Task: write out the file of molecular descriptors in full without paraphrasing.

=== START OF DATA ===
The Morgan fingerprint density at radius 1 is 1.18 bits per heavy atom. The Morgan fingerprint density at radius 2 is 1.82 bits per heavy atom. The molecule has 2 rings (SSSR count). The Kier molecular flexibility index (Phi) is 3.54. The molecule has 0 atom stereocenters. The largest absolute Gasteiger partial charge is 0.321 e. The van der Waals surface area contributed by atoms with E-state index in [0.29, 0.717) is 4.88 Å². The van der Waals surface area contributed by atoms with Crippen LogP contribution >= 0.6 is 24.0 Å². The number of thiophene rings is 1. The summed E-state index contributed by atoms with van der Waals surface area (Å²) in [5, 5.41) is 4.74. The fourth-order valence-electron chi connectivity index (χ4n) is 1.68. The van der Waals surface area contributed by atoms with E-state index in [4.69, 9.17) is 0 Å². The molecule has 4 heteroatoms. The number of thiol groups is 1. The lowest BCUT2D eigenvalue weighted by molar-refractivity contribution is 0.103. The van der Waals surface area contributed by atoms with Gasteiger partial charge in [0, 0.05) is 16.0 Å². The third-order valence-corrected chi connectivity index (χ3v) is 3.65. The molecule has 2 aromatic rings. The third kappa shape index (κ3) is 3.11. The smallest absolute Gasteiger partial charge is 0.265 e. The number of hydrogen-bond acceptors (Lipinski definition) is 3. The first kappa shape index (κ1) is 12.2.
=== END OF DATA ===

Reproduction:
The Morgan fingerprint density at radius 1 is 1.18 bits per heavy atom. The Morgan fingerprint density at radius 2 is 1.82 bits per heavy atom. The molecule has 2 rings (SSSR count). The Kier molecular flexibility index (Phi) is 3.54. The molecule has 0 atom stereocenters. The largest absolute Gasteiger partial charge is 0.321 e. The van der Waals surface area contributed by atoms with E-state index in [0.29, 0.717) is 4.88 Å². The van der Waals surface area contributed by atoms with Crippen LogP contribution >= 0.6 is 24.0 Å². The number of thiophene rings is 1. The summed E-state index contributed by atoms with van der Waals surface area (Å²) in [5, 5.41) is 4.74. The fourth-order valence-electron chi connectivity index (χ4n) is 1.68. The van der Waals surface area contributed by atoms with E-state index in [4.69, 9.17) is 0 Å². The molecule has 4 heteroatoms. The number of thiol groups is 1. The lowest BCUT2D eigenvalue weighted by molar-refractivity contribution is 0.103. The van der Waals surface area contributed by atoms with Gasteiger partial charge in [0, 0.05) is 16.0 Å². The third-order valence-corrected chi connectivity index (χ3v) is 3.65. The molecule has 2 aromatic rings. The third kappa shape index (κ3) is 3.11. The smallest absolute Gasteiger partial charge is 0.265 e. The number of hydrogen-bond acceptors (Lipinski definition) is 3. The first kappa shape index (κ1) is 12.2.